N: Names in Writing

Names have many uses in fiction, both inside and outside of the book. (Pen names, anyone?) As such, this is going to be split into three sections.

​Character Names

This is probably the first thing you think of when you think of names in stories. After all, the characters are the most important part, right? Well I don’t think that’s entirely accurate, but character names can play a big role in your story.

Telling of Genre

One character name superpower is easily showing a book’s genre. Now generally you’d know what genre a book is from reading the synopsis or looking at the cover, but sometimes one or the other of those things isn’t done well (I recently saw a fantasy book with a cover that screamed historical fiction) and names can be a big clue. A character named Caltraxor is probably a sci-fi character, I character named Veldana is probably fantasy, a character named Elizabeth could very well be from a historical fiction, etc. How do you know if your character’s name fits the genre? Well… Sci-fi names tend to have a more exotic edge to them, with more letters like Z, X, and Y. They can also have apostrophes in weird places, but please spare your readers the agony of trying to pronounce a name with too many apostrophes. Fantasy names tend to have a more regal, noble air to them or can be a bit mysterious. Names like Celaena, Veldana, Wisterin, and Rea can be good fantasy names. (Ending a female name with an A is also fairly common/easy.) For dystopian/post-apocalyptic names there’s actually a tip online to say normal names (like Jane, Maria, James, Peter) with a mouth full of Oreos. The results are things like Dannel, Marth, Rith, Brickney, and Mayhem. I don’t actually know what formula you’d use for making them just off the top of your head, but the Oreos thing works pretty well from what I can tell. (Plus, you know, Oreos.)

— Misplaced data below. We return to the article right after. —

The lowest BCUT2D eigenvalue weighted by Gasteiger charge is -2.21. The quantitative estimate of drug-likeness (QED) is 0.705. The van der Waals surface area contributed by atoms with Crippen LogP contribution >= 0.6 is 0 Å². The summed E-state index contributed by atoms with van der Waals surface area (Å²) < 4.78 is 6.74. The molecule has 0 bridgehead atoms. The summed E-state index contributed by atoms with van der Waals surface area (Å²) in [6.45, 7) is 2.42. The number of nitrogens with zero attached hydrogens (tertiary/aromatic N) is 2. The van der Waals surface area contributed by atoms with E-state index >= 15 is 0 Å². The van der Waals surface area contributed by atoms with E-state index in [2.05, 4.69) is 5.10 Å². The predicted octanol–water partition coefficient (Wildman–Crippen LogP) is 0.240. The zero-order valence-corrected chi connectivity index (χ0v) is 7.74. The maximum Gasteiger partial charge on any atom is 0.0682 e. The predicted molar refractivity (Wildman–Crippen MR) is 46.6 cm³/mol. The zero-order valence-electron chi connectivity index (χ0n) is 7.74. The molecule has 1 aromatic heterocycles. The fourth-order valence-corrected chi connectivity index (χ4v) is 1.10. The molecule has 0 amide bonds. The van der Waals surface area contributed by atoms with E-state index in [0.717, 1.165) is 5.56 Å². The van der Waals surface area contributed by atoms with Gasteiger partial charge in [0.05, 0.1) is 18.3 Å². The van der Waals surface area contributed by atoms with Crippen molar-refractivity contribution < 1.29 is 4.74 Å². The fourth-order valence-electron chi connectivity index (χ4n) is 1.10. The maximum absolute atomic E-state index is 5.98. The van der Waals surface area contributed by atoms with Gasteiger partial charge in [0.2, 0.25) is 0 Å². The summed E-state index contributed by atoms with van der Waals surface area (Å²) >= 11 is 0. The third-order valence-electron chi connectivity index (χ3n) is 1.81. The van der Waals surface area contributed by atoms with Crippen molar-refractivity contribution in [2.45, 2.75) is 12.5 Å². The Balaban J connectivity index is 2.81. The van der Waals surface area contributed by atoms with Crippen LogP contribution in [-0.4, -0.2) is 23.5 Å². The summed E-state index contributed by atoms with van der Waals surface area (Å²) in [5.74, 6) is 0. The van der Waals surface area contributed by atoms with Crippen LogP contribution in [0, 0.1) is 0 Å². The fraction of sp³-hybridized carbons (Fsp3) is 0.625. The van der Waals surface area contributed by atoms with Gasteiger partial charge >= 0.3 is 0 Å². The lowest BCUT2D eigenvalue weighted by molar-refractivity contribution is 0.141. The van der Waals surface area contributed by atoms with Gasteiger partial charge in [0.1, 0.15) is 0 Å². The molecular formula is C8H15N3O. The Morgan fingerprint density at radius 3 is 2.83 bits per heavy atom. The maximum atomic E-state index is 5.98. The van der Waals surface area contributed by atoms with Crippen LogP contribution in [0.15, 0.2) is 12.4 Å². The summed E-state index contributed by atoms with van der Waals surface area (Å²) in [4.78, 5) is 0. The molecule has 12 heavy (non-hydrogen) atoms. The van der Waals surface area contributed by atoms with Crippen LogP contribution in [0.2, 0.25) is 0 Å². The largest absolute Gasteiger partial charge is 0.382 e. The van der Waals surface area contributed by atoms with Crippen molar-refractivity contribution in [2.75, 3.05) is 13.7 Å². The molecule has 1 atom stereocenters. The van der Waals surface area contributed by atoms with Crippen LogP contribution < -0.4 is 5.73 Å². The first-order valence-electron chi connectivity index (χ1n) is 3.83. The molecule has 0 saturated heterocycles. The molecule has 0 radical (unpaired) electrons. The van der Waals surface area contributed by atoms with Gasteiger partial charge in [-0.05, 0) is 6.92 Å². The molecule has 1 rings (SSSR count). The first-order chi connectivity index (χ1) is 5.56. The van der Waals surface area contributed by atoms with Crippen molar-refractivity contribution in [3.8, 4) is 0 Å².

Telling of Character

One of my favorite things to do is choose character names based on their meanings. I don’t always do this—sometimes I just pick what sounds cool—but a lot of times it’s fun to select a character’s name based on its meaning. Choose something important about your character—maybe they’re fierce or reckless or have a big heart—and look up names related to that thing.

Another fun thing can be looking up a name’s meaning after you’ve already chosen it. My character Coraline‘s name means “heart,” which fits her absolutely perfectly, and I picked her name way before I knew what it meant (in fact, it was one of the first things I came up with). Lucienne‘s name means “light,” and she serves as a light to both Nissa and Detren over the course of The Shadow Raven. I have two brothers, Sulien and Ciaran, whose names mean “sun born” and “little dark one,” and the names are reversed from their personalities. In one of my earliest stories, the first one I ever outlined (which poisoned me to outlining for a while, lol) included a character named Rhianna, queen of the fairies, whose name I later realized means “great queen.” There are obviously a lot of names that don’t end up having weirdly fitting meanings, but it’s a lot of fun when they do work out that way and, at least for me, it’s oddly frequent.